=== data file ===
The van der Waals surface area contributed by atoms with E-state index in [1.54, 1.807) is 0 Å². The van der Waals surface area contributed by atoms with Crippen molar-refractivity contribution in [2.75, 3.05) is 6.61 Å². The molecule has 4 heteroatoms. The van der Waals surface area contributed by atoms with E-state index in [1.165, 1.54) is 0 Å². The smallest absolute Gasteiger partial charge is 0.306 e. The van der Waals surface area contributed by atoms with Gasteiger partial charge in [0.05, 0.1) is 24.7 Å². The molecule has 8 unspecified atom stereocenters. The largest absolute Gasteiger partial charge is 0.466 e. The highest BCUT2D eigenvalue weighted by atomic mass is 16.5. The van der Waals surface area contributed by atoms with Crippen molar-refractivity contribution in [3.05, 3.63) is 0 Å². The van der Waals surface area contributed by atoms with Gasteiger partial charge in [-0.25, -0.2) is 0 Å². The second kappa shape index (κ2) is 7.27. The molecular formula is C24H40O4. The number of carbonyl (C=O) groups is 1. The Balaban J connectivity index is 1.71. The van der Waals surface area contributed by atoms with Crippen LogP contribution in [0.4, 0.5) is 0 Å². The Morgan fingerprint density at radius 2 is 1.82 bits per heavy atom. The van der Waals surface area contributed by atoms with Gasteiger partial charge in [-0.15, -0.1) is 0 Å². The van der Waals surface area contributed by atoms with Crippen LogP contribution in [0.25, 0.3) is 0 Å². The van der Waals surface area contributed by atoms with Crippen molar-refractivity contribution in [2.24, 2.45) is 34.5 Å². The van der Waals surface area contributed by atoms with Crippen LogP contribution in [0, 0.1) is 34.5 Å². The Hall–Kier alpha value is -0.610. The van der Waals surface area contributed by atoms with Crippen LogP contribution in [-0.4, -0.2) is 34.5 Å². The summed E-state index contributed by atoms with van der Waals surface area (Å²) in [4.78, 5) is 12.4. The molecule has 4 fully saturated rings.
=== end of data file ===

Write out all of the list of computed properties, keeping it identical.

The van der Waals surface area contributed by atoms with E-state index in [1.54, 1.807) is 0 Å². The van der Waals surface area contributed by atoms with Crippen molar-refractivity contribution in [2.75, 3.05) is 6.61 Å². The molecule has 4 heteroatoms. The van der Waals surface area contributed by atoms with E-state index in [1.165, 1.54) is 0 Å². The smallest absolute Gasteiger partial charge is 0.306 e. The van der Waals surface area contributed by atoms with Gasteiger partial charge in [0.05, 0.1) is 24.7 Å². The molecule has 8 unspecified atom stereocenters. The largest absolute Gasteiger partial charge is 0.466 e. The highest BCUT2D eigenvalue weighted by atomic mass is 16.5. The van der Waals surface area contributed by atoms with Crippen molar-refractivity contribution in [3.05, 3.63) is 0 Å². The van der Waals surface area contributed by atoms with Gasteiger partial charge in [-0.25, -0.2) is 0 Å². The second kappa shape index (κ2) is 7.27. The molecular formula is C24H40O4. The number of carbonyl (C=O) groups is 1. The Balaban J connectivity index is 1.71. The van der Waals surface area contributed by atoms with Crippen LogP contribution in [0.4, 0.5) is 0 Å². The Morgan fingerprint density at radius 2 is 1.82 bits per heavy atom. The van der Waals surface area contributed by atoms with Gasteiger partial charge in [-0.15, -0.1) is 0 Å². The van der Waals surface area contributed by atoms with Crippen LogP contribution in [0.25, 0.3) is 0 Å². The van der Waals surface area contributed by atoms with Crippen molar-refractivity contribution in [2.24, 2.45) is 34.5 Å². The van der Waals surface area contributed by atoms with Crippen LogP contribution in [0, 0.1) is 34.5 Å². The Hall–Kier alpha value is -0.610. The van der Waals surface area contributed by atoms with Crippen LogP contribution in [-0.4, -0.2) is 34.5 Å². The summed E-state index contributed by atoms with van der Waals surface area (Å²) in [4.78, 5) is 12.4. The molecule has 4 fully saturated rings.